Too many people spend time in jail before they’re ever found guilty, merely because they’re suspected of committing a crime.
Some states have tried to correct this problem by using “risk assessments.” When a judge is considering sending someone to jail ahead of trial, rather than setting bail — essentially tying someone’s freedom to their ability to pay for it — the judge will evaluate whether the defendant is a public safety threat. If they are a threat, they’ll be sent to jail. If not, they get to go home.
But how do you decide whether someone is a safety threat? That’s a harder problem to solve. And that’s where risk assessments come in.
What are risk assessments?
In short, risk assessments are a process or a tool the court uses to decide whether someone is too dangerous to release, or a “flight risk” — that is, not likely to show up for trial.
There are two types of assessments: clinical and algorithmic. In a clinical assessment, a psychologist or clinician evaluates someone individually. These assessments can be time-consuming, requiring informal evaluations, interviews, and investigations of various factors of a defendant’s life.
An alternative method is an “algorithmic risk assessment.” Used to improve or completely replace clinical assessments, algorithmic assessments use data, statistics, and social science to categorize a person’s risk level based on their responses to questions or based on data about them. This typically results in a numerical risk score and a designation of low, medium, or high risk.
When are they used?
Risk assessments can help inform judges as they make decisions about pretrial detention, bail, sentence length, and more. Some states have implemented these assessments at one or more of these stages. At the pretrial detention and bail stages, an understanding of whether the defendant poses a risk for flight or violence heavily informs the judge’s decision-making process. At the sentencing stage, risk of violence and recidivism help a judge decide how long someone should be sent to prison. And another, similar type of assessment — a “needs” assessment — can help prison officials decide what types of services, programs, and housing a person will need during their time in prison.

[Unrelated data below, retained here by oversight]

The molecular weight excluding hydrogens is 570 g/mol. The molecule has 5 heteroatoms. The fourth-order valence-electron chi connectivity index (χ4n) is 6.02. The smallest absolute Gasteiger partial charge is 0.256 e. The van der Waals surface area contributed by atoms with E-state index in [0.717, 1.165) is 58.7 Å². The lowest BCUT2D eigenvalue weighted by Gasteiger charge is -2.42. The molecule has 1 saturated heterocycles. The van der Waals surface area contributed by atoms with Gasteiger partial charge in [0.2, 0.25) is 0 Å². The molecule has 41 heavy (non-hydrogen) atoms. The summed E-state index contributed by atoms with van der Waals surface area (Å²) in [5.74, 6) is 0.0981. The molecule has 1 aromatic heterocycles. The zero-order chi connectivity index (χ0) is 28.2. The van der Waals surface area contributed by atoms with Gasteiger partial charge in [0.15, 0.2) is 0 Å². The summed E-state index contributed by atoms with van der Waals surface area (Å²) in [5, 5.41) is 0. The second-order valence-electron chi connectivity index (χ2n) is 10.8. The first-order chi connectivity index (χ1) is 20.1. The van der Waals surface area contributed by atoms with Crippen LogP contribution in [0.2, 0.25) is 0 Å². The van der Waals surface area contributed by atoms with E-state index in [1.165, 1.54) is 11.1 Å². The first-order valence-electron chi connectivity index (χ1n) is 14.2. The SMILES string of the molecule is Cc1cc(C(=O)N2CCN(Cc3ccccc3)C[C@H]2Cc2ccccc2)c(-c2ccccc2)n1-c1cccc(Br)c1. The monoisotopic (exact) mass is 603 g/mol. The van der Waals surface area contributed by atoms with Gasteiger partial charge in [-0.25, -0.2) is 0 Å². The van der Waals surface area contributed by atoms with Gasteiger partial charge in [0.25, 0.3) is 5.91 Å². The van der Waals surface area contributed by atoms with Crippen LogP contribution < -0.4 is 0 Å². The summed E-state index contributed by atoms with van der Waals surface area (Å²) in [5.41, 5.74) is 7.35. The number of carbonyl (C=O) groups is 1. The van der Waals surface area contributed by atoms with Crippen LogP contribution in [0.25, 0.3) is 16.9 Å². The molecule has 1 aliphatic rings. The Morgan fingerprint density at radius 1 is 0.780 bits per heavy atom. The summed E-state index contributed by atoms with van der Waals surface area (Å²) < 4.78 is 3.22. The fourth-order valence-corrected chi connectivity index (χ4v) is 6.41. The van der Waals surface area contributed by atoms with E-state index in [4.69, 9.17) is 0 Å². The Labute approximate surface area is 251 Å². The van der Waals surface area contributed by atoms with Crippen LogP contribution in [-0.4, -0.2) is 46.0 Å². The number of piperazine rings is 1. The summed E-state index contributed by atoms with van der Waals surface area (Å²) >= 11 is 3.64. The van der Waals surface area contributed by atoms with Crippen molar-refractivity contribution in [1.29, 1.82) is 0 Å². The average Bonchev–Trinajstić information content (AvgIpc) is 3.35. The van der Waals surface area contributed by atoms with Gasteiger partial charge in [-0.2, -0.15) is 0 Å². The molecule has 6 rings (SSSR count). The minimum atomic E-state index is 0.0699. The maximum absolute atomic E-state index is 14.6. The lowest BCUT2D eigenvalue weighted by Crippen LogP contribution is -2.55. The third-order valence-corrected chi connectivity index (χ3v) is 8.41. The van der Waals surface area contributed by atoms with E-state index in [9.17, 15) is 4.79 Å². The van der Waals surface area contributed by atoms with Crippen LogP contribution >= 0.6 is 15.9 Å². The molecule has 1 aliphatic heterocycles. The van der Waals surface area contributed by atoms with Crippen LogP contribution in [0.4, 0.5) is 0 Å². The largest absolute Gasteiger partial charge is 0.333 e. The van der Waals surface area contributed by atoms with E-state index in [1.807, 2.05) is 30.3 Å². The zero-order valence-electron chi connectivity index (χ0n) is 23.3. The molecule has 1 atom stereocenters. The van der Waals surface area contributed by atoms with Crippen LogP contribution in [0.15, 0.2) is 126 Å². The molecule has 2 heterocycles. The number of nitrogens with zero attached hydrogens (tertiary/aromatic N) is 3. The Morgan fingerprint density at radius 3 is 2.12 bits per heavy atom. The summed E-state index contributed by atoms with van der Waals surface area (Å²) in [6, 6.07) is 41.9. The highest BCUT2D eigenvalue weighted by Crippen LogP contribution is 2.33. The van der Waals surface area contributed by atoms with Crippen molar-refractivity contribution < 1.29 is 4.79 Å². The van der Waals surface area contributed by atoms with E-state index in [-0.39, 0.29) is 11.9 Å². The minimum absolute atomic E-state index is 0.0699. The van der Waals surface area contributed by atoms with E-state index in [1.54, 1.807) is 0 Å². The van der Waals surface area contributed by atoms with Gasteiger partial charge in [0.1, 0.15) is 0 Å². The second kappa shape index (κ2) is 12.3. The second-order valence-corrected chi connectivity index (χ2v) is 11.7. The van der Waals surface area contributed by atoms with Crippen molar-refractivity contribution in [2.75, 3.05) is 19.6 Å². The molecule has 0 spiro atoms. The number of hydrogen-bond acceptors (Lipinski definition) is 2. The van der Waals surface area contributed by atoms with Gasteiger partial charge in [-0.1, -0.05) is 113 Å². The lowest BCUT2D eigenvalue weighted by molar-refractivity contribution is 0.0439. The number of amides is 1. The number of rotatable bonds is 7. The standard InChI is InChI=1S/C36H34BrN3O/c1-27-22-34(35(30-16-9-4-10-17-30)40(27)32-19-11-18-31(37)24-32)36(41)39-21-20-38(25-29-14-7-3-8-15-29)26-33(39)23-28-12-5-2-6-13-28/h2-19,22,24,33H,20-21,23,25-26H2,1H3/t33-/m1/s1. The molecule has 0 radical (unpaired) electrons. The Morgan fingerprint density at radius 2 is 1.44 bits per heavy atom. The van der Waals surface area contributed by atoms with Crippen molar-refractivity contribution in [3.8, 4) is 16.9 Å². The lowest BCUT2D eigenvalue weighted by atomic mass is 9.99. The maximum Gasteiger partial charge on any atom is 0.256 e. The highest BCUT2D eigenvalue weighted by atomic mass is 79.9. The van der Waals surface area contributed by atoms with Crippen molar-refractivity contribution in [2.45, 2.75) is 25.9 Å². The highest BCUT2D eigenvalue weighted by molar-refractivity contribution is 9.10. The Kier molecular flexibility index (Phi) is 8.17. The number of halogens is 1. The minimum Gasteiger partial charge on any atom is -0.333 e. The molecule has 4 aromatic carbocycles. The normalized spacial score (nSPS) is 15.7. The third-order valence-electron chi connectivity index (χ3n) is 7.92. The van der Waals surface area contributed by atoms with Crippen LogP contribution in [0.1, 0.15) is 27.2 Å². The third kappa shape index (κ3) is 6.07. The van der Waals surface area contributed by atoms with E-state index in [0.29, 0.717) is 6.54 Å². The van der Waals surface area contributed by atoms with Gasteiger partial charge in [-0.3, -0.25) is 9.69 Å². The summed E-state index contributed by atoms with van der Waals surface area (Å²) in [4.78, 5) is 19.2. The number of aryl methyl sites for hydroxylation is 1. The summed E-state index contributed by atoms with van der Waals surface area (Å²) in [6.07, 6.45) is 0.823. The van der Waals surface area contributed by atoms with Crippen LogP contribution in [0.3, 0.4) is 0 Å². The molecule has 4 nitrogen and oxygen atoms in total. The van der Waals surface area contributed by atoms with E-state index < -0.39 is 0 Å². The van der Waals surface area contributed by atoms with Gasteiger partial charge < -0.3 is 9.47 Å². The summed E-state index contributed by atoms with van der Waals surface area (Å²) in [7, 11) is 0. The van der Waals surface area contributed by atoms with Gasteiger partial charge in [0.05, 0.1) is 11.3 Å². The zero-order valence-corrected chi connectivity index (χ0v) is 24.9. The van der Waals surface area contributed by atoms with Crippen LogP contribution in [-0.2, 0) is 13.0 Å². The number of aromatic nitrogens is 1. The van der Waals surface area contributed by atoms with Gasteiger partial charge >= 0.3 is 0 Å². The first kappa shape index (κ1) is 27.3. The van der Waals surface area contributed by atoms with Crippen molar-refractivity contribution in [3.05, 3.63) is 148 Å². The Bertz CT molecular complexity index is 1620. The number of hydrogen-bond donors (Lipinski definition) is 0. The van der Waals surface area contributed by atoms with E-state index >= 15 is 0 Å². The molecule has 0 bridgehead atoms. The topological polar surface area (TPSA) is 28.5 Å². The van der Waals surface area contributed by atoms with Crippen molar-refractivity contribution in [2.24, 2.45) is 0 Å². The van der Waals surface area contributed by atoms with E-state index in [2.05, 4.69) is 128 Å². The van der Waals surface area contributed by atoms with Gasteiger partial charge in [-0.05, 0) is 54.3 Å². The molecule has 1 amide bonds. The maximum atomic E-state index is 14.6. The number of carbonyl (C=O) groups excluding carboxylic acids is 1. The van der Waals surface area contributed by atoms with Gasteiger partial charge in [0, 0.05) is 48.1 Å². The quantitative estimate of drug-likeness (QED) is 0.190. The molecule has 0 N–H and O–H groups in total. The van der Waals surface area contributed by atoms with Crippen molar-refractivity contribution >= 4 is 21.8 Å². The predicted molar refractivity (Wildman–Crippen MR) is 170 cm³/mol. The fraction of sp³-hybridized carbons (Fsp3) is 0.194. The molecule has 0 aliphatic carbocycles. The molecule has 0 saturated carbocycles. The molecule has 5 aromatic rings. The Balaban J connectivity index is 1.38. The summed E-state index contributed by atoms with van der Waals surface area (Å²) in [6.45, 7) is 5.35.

Are they useful? Do they have unintended consequences?
Risk assessments might help reduce the use of bail — which results in people going to jail because they are poor, not because they’re a public safety risk. Theoretically risk assessments might help end that practice, making jail a place for people judged too dangerous to be released rather than people too poor to pay to get out.
But there are some reasons to exercise some caution. As noted by former Attorney General Eric Holder, algorithmic risk assessments are built upon data, and that data itself can reflect the systemic bias of the criminal justice system. For example, a prior arrest might make someone look “riskier” to an algorithm. But we know that people of color are more likely to be arrested than whites for the same crime. Despite relying on neutral data, risk assessments might “bake in” a history of bias.
Recent research suggests that these concerns are valid. More research can help determine how to create effective, unbiased risk assessments.